Effectiveness and Adverse Events of Medications for Alcohol Use Disorder

Medications for the treatment of alcohol use disorder (AUD) can be effective and are underutilized, but there are limited data on the relative efficacy or adverse reactions among these medications, particularly for those that are newer or have been studied less.* Researchers conducted a meta-analysis of placebo-controlled randomized trials with durations of ≥4 weeks that examined outcomes of total abstinence, reduced heavy drinking,** and leaving studies due to adverse events. The meta-analysis included 156 trials with 27,334 participants.

  • For abstinence, the following medications were more effective than placebo: gamma hydroxybutyrate (relative risk [RR], 1.96), baclofen (RR, 1.93), disulfiram (RR, 1.77), extended-release naltrexone (RR, 1.64), topiramate (RR, 1.41), acamprosate (RR, 1.33), and oral naltrexone (RR, 1.19).
  • For heavy drinking, the following medications were more effective than placebo: disulfiram (RR, 0.19), baclofen (RR, 0.57), acamprosate (RR, 0.78), and oral naltrexone (RR, 0.81).
  • Of the medications that were effective for reducing heavy drinking, disulfiram (RR, 2.45) and oral naltrexone (RR, 1.47) caused more participants to leave studies due to adverse effects than placebo.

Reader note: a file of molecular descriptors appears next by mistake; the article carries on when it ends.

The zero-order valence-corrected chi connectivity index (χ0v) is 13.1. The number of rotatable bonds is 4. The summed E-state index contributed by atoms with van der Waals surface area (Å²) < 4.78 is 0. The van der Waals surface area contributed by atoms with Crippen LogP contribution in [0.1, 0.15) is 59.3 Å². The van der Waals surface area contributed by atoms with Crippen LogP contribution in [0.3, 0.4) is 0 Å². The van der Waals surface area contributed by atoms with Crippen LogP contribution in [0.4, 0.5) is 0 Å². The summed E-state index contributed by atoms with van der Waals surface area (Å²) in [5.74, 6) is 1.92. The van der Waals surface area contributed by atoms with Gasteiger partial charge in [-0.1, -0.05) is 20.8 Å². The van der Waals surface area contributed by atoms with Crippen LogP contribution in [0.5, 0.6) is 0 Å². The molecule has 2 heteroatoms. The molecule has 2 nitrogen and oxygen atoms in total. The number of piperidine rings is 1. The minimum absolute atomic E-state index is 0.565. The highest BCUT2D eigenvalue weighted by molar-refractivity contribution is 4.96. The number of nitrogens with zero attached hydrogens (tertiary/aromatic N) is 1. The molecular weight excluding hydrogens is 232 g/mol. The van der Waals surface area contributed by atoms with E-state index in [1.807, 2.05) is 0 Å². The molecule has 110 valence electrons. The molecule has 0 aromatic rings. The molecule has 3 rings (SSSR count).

* In the US, the Food and Drug Administration (FDA)-approved medications for AUD are disulfiram, naltrexone, and acamprosate.

** Defined as consumption on 1 occasion of ≥5 standard drinks for men, ≥4 or more drinks for women.

Comments: This study finds that a range of medications are effective for the treatment of AUD. Remarkably, several medications that are not FDA-approved for AUD outperformed approved medications in the two drinking outcomes. Of the medications, only baclofen and acamprosate reduced both drinking outcomes and didn’t have adverse effects leading to study withdrawal. The side-by-side comparison of efficacy and adverse events using uniform study inclusion criteria may facilitate clinical decision-making and increase the use of these medications.

Timothy S. Naimi, MD, MPH

Reference: Bahji A, Bach P, Danilewitz M et al. Pharmacotherapies for adults with alcohol use disorders: A systematic review and network meta-analysis. J Addict Med. 2022;10.1097/ADM.0000000000000992.

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